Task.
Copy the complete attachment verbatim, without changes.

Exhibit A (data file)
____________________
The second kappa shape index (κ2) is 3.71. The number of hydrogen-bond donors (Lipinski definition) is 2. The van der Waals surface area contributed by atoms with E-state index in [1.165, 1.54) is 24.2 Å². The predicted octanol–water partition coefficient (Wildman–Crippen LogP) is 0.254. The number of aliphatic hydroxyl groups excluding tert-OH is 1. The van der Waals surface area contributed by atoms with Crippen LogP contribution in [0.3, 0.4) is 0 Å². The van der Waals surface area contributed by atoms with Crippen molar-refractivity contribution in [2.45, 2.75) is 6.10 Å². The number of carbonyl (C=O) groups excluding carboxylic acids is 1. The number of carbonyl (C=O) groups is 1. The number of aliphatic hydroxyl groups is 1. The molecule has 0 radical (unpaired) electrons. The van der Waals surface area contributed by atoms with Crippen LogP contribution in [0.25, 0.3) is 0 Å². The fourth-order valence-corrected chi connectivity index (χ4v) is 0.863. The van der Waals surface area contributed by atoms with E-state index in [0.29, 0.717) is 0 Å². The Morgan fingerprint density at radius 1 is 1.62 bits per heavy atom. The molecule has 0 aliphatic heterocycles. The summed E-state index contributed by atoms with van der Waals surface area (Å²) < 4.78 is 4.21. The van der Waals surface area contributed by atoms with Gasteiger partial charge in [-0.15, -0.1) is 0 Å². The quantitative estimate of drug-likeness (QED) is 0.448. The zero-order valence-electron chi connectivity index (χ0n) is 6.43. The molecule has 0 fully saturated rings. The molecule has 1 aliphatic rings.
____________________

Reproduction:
The second kappa shape index (κ2) is 3.71. The number of hydrogen-bond donors (Lipinski definition) is 2. The van der Waals surface area contributed by atoms with E-state index in [1.165, 1.54) is 24.2 Å². The predicted octanol–water partition coefficient (Wildman–Crippen LogP) is 0.254. The number of aliphatic hydroxyl groups excluding tert-OH is 1. The van der Waals surface area contributed by atoms with Crippen LogP contribution in [0.3, 0.4) is 0 Å². The van der Waals surface area contributed by atoms with Crippen molar-refractivity contribution in [2.45, 2.75) is 6.10 Å². The number of carbonyl (C=O) groups excluding carboxylic acids is 1. The number of carbonyl (C=O) groups is 1. The number of aliphatic hydroxyl groups is 1. The molecule has 0 radical (unpaired) electrons. The van der Waals surface area contributed by atoms with Crippen LogP contribution in [0.25, 0.3) is 0 Å². The fourth-order valence-corrected chi connectivity index (χ4v) is 0.863. The van der Waals surface area contributed by atoms with E-state index in [0.29, 0.717) is 0 Å². The Morgan fingerprint density at radius 1 is 1.62 bits per heavy atom. The molecule has 0 aliphatic heterocycles. The summed E-state index contributed by atoms with van der Waals surface area (Å²) < 4.78 is 4.21. The van der Waals surface area contributed by atoms with Gasteiger partial charge in [-0.15, -0.1) is 0 Å². The quantitative estimate of drug-likeness (QED) is 0.448. The zero-order valence-electron chi connectivity index (χ0n) is 6.43. The molecule has 0 fully saturated rings. The molecule has 1 aliphatic rings.